Sometimes you hear people says things like, "He didn't react quick enough to the situation" or "She totally overreacted to what happened". These types of reactions come from our gut. I know because my personality type is a "gut type". Sometimes I react to situations quickly and from the gut without thinking first. It's not all bad. I can get really excited about a sunrise or a sunset and have an immediate and emotional response to the beauty. I can also quickly overreact to something that doesn't please me or I don't like. Later, after settling down a bit and processing it through my head, I can be more accepting. Like most things in life, passion has its pros and cons. What I try to do in my life is have the more Zen Buddhist approach to situations. For me this means a thoughtful and considered response rather than a reaction to events or situations. When something happens I try to breathe first and then respond. This does not come naturally to me and it is a discipline I am still trying to master. In so much of my life, whether it is my personal life or my working life, I am either responding emotionally and reactively or I am surrounded by others doing it. Often it seems we are all so upset about everything. We live in an unhealthy tension created by overly emotional reactions to life. I am not sure at what point everything in life became urgent and critical. Is it really or does it just seem that way because of the way we deal with it? What ever happened to just dealing with things instead of freaking out all the time? The stress and the tension we create for ourselves because of unhealthy ways of reacting to life saps us of the energy that could be directed towards creative solutions to life's challenges. In 57 years of living s I have experienced very little that was truly urgent or critical. Most of my life experiences that have been less than enjoyable were, at best, inconvenient or annoying. I have yet to witness the world stop spinning or the sun not rising. Life will go on at his own momentum in spite of our reactions to it. I am not in denial that sometimes life has it's critical moments that require action and immediacy. However, not every moment of every day meets this criteria. Let's all relax and strive to bring some calmness to the chaos that most of us often feel in our lives. I challenge all of us, when we are tempted to have a knee jerk response to anything, to breathe for a minute and respond in a thoughtful and considered manner. Try it. I hope it's contagious.

Thursday, July 17, 2008

Drumming With Chloe

At the opposite end of the spectrum from visiting my father in his nursing home is picking up my granddaughter, Chloe, from her daycare. I've been picking her up on fairly regular basis for a couple of years now. It has not lost its thrill for me or her. Some people say that life is not fair. It may not be fair but I do believe it has a natural balance. In my case the sadness of having an aging and sick parent is balanced with the joy of a happy, well adjusted, and loving granddaughter. As soon as I walked in the daycare, and she saw me, her eyes lit up. I picked her up and she hugged me tightly. After a five star dinner at McDonalds we headed to my house. Boy, this little girl can wear me out on a work night! She loves to climb all over me and she laughs hysterically as I gently tickle her. We went into my music room and she beat on my conga drum while I shook some maracas. She was really into it and we had a drum circle thing going for a while. Eventually her Dad showed up, and when it was time to go home I took her out to his car, strapped her in her car seat, got a kiss and a hug, waved goodbye, and then went back into the house and collapsed! A 57 year old man is no match for a four year old drummer!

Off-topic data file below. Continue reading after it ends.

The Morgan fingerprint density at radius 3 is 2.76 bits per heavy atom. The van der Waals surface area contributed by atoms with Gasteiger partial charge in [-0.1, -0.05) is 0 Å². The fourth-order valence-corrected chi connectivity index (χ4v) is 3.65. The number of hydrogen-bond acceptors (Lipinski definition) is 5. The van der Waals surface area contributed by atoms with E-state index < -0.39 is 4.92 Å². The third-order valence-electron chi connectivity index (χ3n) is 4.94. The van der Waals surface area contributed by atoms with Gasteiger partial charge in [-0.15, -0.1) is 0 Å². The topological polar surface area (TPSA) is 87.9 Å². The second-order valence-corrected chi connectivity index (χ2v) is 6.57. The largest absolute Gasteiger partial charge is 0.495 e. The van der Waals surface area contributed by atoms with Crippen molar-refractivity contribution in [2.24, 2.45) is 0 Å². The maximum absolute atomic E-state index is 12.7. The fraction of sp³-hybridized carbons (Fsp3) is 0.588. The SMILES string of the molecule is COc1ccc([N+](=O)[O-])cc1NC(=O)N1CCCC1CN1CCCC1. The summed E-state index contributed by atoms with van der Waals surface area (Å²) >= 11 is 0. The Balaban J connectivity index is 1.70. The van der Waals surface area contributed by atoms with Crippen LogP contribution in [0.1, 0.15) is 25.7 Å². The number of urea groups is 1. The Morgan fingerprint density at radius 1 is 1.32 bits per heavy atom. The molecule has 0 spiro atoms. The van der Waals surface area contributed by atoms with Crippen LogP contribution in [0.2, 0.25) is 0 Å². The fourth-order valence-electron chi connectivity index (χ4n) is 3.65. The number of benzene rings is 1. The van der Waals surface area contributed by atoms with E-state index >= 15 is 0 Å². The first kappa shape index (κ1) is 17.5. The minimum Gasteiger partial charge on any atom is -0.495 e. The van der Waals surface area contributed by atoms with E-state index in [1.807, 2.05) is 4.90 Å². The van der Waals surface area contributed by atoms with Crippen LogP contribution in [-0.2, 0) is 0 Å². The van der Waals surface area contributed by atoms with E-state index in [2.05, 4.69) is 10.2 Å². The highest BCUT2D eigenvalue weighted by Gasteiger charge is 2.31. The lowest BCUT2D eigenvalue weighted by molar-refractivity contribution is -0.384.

The local newspaper once had an article entitled "Being happy can be elusive". It basically said that today's people, despite all their wealth and comforts, are no happier than people in the past who had less money and fewer comforts. It stated that there are three types of happiness. There's the "good day" when you do not have to spend too much time in tasks of drudgery and you can indulge in some things that bring pleasure. Most of my worst days are "good days". There is "euphoria", which is an intense and fleeting state that involves some risk. An example of this for me is putting up with all the hassle of going to a concert and then being rewarded with some great musical performances. Finally, there's your basic "happy life" which requires hard work, striving, nurturing, maintaining, mourning, and birthing. This is the ongoing and lasting happiness that requires some effort on our part. The article goes on to describe some "happiness habits" that we need to form in order to do the work of being happy. Here are some examples.